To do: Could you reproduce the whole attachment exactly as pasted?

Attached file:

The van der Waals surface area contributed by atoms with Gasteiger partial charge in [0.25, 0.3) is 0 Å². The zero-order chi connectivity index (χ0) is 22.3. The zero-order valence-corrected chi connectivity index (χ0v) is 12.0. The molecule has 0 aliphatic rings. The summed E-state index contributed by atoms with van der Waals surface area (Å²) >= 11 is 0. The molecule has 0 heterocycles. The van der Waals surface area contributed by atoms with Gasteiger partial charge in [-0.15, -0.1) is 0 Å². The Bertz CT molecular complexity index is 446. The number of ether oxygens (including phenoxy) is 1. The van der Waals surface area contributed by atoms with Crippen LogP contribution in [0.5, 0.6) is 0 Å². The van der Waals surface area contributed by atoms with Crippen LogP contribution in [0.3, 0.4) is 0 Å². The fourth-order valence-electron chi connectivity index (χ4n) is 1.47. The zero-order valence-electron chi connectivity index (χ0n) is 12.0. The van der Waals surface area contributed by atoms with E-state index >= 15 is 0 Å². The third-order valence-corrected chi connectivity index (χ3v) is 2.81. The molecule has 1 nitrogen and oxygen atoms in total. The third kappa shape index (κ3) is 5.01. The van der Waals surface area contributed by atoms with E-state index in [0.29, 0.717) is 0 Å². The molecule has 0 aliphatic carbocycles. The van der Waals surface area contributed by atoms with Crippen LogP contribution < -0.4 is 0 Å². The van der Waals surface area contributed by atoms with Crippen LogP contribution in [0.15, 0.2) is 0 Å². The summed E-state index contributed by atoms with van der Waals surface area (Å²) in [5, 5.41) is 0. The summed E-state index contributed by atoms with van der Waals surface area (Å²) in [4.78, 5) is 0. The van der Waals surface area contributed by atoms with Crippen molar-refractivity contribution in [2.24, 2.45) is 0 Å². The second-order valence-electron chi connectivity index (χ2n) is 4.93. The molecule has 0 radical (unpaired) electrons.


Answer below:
The van der Waals surface area contributed by atoms with Gasteiger partial charge in [0.25, 0.3) is 0 Å². The zero-order chi connectivity index (χ0) is 22.3. The zero-order valence-corrected chi connectivity index (χ0v) is 12.0. The molecule has 0 aliphatic rings. The summed E-state index contributed by atoms with van der Waals surface area (Å²) >= 11 is 0. The molecule has 0 heterocycles. The van der Waals surface area contributed by atoms with Gasteiger partial charge in [-0.15, -0.1) is 0 Å². The Bertz CT molecular complexity index is 446. The number of ether oxygens (including phenoxy) is 1. The van der Waals surface area contributed by atoms with Crippen LogP contribution in [0.5, 0.6) is 0 Å². The van der Waals surface area contributed by atoms with Crippen LogP contribution in [0.3, 0.4) is 0 Å². The fourth-order valence-electron chi connectivity index (χ4n) is 1.47. The zero-order valence-electron chi connectivity index (χ0n) is 12.0. The van der Waals surface area contributed by atoms with E-state index >= 15 is 0 Å². The third-order valence-corrected chi connectivity index (χ3v) is 2.81. The molecule has 1 nitrogen and oxygen atoms in total. The third kappa shape index (κ3) is 5.01. The van der Waals surface area contributed by atoms with E-state index in [0.29, 0.717) is 0 Å². The molecule has 0 aliphatic carbocycles. The van der Waals surface area contributed by atoms with Crippen LogP contribution < -0.4 is 0 Å². The van der Waals surface area contributed by atoms with Crippen LogP contribution in [0.15, 0.2) is 0 Å². The summed E-state index contributed by atoms with van der Waals surface area (Å²) in [5, 5.41) is 0. The summed E-state index contributed by atoms with van der Waals surface area (Å²) in [4.78, 5) is 0. The van der Waals surface area contributed by atoms with Crippen molar-refractivity contribution in [2.24, 2.45) is 0 Å². The second-order valence-electron chi connectivity index (χ2n) is 4.93. The molecule has 0 radical (unpaired) electrons.